The tradition of fasting in the early Christian church includes
      abstaining from meat, poultry, fish (with a backbone), cheese, eggs,
      milk, and other dairy products.

      Shellfish such as shrimp or squid and octopus are allowed, Mrs. Ntakos says.

      Thus there were at least two casseroles with Shrimp and Rice at the
      dinner. One was made by Ann Hadgigeorge, wife of the Rev. Chris
      Hadgigeorge, pastor emeritus of Holy Trinity.

      During the Lenten season, cooks are always looking for new recipes
      using vegetables.

      But the development of the fast and the importance of the Lenten meal
      with meat-free and dairy-free foods with other Christians has great
      spiritual significance, says the Rev. Paul Albert of St. Elias
      Antiochian Orthodox Church on Harroun Road in Sylvania.

      "It is an austere and penitential time," he says. "The positive is
      the types of foods are a closer diet to those in Paradise in Genesis.
      Our foods [for fasting] are simpler and healthy and filling. We eat a
      little less. Fasting is linked to prayer and giving to the poor."

      Preparation for fasting began this year with Meatfare Sunday on Feb.
      11. "It was the last Sunday we are eating meat until Pascha
      (Easter)," Father Paul says. "It is the equivalent of the Carnival
      Sunday in the West. Beginning with [Feb.] 12th, we enter in the first
      phase of Lent, which is the meatfast, but when we are still eating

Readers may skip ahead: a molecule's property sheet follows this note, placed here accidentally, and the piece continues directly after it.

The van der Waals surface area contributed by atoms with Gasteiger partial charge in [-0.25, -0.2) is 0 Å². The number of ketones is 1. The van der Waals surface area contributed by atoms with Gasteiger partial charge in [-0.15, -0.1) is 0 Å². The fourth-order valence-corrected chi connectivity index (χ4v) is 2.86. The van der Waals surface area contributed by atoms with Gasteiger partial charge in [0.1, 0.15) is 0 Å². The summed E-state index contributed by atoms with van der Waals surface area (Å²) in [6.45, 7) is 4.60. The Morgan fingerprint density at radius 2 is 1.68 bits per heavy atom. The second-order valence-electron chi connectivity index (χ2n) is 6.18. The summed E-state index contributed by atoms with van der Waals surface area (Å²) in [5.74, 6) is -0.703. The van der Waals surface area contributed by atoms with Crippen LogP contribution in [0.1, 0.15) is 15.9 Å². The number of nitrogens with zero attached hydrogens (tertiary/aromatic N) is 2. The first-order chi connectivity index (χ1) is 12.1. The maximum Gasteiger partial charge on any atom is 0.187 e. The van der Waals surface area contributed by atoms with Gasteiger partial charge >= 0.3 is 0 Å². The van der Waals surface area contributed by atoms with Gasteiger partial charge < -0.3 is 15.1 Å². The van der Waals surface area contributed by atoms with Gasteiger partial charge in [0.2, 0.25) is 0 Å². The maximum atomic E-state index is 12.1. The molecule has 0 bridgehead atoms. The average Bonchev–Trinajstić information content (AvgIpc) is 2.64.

dairy foods."

      On Feb. 18, Cheesefare Sunday, the day preceding Great Lent, was
      observed. "It was the last day of eating dairy foods until Pascha,"
      Father Paul says. Forgiveness Sunday began with evening vespers. "We
      are called by Christ to forgive one another and to ask forgiveness of
      one another. We bow before one another and give a 'holy kiss' by
      kissing on each cheek and asking forgiveness."

      On Wednesdays during Great Lent, presanctified liturgy services are held.

      Potluck tradition
      In the first week of Great Lent, each of the four area churches holds
      its own potluck dinner following the liturgy. In subsequent weeks,
      members of the churches join together to share a meal after the service.

      With a common understanding of fasting "[that] is the reason why you
      can come from any culture," Father Paul says. "It's the same
      discipline and practice of the faith, even though they come from
      different backgrounds. Everybody can come to the table with their
      unique ethnic traditions and still uphold the fasting discipline of
      the church."

      On Wednesday, the churches' members joined to observe the liturgy
      followed by a potluck dinner. On March 14, they will gather at St.
      George Orthodox Cathedral in Rossford; on March 21, they will meet at
      St. Elias Church in Sylvania. For the final Wednesdays, they will
      return to their respective churches for potlucks.

      The result is an interesting array of meatless, dairy-free vegetarian
      dishes. The recipes may be used by anyone interested in vegetarian recipes.

      The foods are filling, delicious, healthful, and quite economical.
      Contact Kathie Smith at: food@... or 419-724-6155.